San Francisco wants to ban the developers of the MonkeyParking iPhone application from letting users auction their parking spots. The young Italian team headed by Paolo Dobrowolny defiantly continues with the service. This looks like another case of authorities battling the sharing economy, like Brussels banning Uber or Berlin frowning on Airbnb. There is more to the MonkeyParking case, however: The young technologists are offering a service the city should have implemented itself rather than obstructing.
If people with a public transport aversion go to hell, it looks like San Francisco. The Municipal Transportation Agency proudly reported last week that a pilot project of the federally-funded SF Park system, which raises parking prices at peak times and lowers them when demand declines, reduced parking search time "by five minutes, or 43 percent" in areas where it was tested. That means drivers still had to search for almost 7 minutes to find a spot. MonkeyParking, which is used in the Italian capital, Rome -- we won't call it a circle of hell, if only because it's home to the Holy See -- offered a solution: Before leaving a parking spot, a user could put it up for auction.
Would people actually pay $5, $10, $20 to save 7 minutes of their time? MonkeyParking, which started its pilot phase in San Francisco in March, discovered that yes, they would. Though the developers do not yet take a commission on the money changing hands through the app, they have no intention of honoring the city's cease-and-desist letter. Dobrowolny says users are selling only information that a desired spot is about to come free -- not the spot itself. Under the First Amendment, they have a right to exchange such information, for money or otherwise.
This appears to be a case of what my colleague Megan McArdle dubbed the Rumpelstiltskin gambit -- "build something illegal but add some elaborate wrinkle that allows you to claim you're within the law." Courts may not be swayed by Dobrowolny's free-speech argument: An auction holder may not vacate her parking spot until she is paid for it, so there is surely commerce built into the "information" business. Someone with a car and a lot of time on his hands could just drive around town at peak hours, occupy parking spots and then auction them off. A veritable parking mafia could develop.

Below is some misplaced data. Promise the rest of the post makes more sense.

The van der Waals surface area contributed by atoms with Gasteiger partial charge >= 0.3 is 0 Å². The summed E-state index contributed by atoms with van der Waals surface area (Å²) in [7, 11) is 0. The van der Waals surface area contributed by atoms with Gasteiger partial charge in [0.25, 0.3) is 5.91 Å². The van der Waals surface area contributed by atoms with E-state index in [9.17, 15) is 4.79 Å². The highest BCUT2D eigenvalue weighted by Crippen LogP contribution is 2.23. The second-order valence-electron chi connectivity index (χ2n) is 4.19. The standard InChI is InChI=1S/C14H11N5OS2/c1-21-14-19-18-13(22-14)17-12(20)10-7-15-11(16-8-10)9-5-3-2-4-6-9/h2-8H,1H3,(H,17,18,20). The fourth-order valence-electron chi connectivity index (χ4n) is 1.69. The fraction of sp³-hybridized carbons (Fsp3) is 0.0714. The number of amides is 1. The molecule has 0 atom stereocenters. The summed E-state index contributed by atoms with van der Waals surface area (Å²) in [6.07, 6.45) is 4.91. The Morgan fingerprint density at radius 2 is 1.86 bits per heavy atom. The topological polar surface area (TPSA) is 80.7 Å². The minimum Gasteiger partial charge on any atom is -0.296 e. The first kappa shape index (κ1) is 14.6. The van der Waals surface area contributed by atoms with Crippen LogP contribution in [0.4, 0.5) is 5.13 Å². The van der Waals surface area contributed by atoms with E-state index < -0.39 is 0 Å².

The city's own SF Park raises and lowers prices based on occupancy rates between 9 a.m and 6 p.m. on weekdays. The higher the occupancy rate for a given district, the more the city charges for a spot. It works stunningly well, serving both to reduce average prices and increase average occupancy. It has done little, however, to increase actual parking availability, which is not the same as occupancy. A high occupancy rate could be achieved by spreading parking time evenly throughout the day or by having all the spots occupied for a few hours. In a recent study of SF Park, two transportation analysts found no statistical relationship between parking price and the number of available spaces on a block. MonkeyParking offers an answer to that, by factoring human exchange into the equation.
Clearly, the parking spots are the city's to sell or give away, which is why it is up in arms, but that's no reason to thwart MonkeyParking's technological solution. Imagine the city running a MonkeyParking-like system. It would have the unique advantage of actually owning what is being sold. That would allow San Francisco (or any city) to prevent the mafia scenario: Instead of straight cash, it could offer discounts on future parking to drivers who auction their spaces. The municipality would not lose in the transaction, since the winning bidders would pay extra for parking. Search time would be reduced, and parking availability would increase. Drivers who do not hog space at peak times would not be charged higher fees.
I have no proof it would actually work, but San Francisco has no proof it wouldn't. Municipal authorities and governments should take a more serious look at the ideas offered by mesh economy pioneers. Many have the potential to alleviate redistribution and scarcity problems. If only the bureaucrats would let them.
To contact the writer of this article: Leonid Bershidsky at firstname.lastname@example.org.
To contact the editor responsible for this article: Francis Wilkinson at email@example.com